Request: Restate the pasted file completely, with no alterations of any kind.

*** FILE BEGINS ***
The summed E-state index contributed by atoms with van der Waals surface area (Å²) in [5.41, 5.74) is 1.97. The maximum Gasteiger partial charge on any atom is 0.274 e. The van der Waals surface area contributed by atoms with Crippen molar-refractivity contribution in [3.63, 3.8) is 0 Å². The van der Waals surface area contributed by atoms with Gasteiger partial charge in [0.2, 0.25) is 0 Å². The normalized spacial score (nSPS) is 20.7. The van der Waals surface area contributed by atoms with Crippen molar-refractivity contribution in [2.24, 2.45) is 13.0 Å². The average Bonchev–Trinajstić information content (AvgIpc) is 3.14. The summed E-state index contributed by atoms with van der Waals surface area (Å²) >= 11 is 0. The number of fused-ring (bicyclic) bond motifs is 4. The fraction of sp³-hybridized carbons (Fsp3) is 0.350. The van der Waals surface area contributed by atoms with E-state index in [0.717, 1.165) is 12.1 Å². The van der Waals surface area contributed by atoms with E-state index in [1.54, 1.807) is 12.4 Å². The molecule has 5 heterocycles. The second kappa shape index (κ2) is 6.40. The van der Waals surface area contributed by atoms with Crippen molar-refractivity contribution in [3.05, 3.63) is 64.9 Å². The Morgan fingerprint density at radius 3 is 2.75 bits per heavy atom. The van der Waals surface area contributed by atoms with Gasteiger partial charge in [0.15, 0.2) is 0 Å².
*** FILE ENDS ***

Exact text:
The summed E-state index contributed by atoms with van der Waals surface area (Å²) in [5.41, 5.74) is 1.97. The maximum Gasteiger partial charge on any atom is 0.274 e. The van der Waals surface area contributed by atoms with Crippen molar-refractivity contribution in [3.63, 3.8) is 0 Å². The van der Waals surface area contributed by atoms with Gasteiger partial charge in [0.2, 0.25) is 0 Å². The normalized spacial score (nSPS) is 20.7. The van der Waals surface area contributed by atoms with Crippen molar-refractivity contribution in [2.24, 2.45) is 13.0 Å². The average Bonchev–Trinajstić information content (AvgIpc) is 3.14. The summed E-state index contributed by atoms with van der Waals surface area (Å²) >= 11 is 0. The number of fused-ring (bicyclic) bond motifs is 4. The fraction of sp³-hybridized carbons (Fsp3) is 0.350. The van der Waals surface area contributed by atoms with E-state index in [0.717, 1.165) is 12.1 Å². The van der Waals surface area contributed by atoms with E-state index in [1.54, 1.807) is 12.4 Å². The molecule has 5 heterocycles. The second kappa shape index (κ2) is 6.40. The van der Waals surface area contributed by atoms with Crippen molar-refractivity contribution in [3.05, 3.63) is 64.9 Å². The Morgan fingerprint density at radius 3 is 2.75 bits per heavy atom. The van der Waals surface area contributed by atoms with Gasteiger partial charge in [0.15, 0.2) is 0 Å².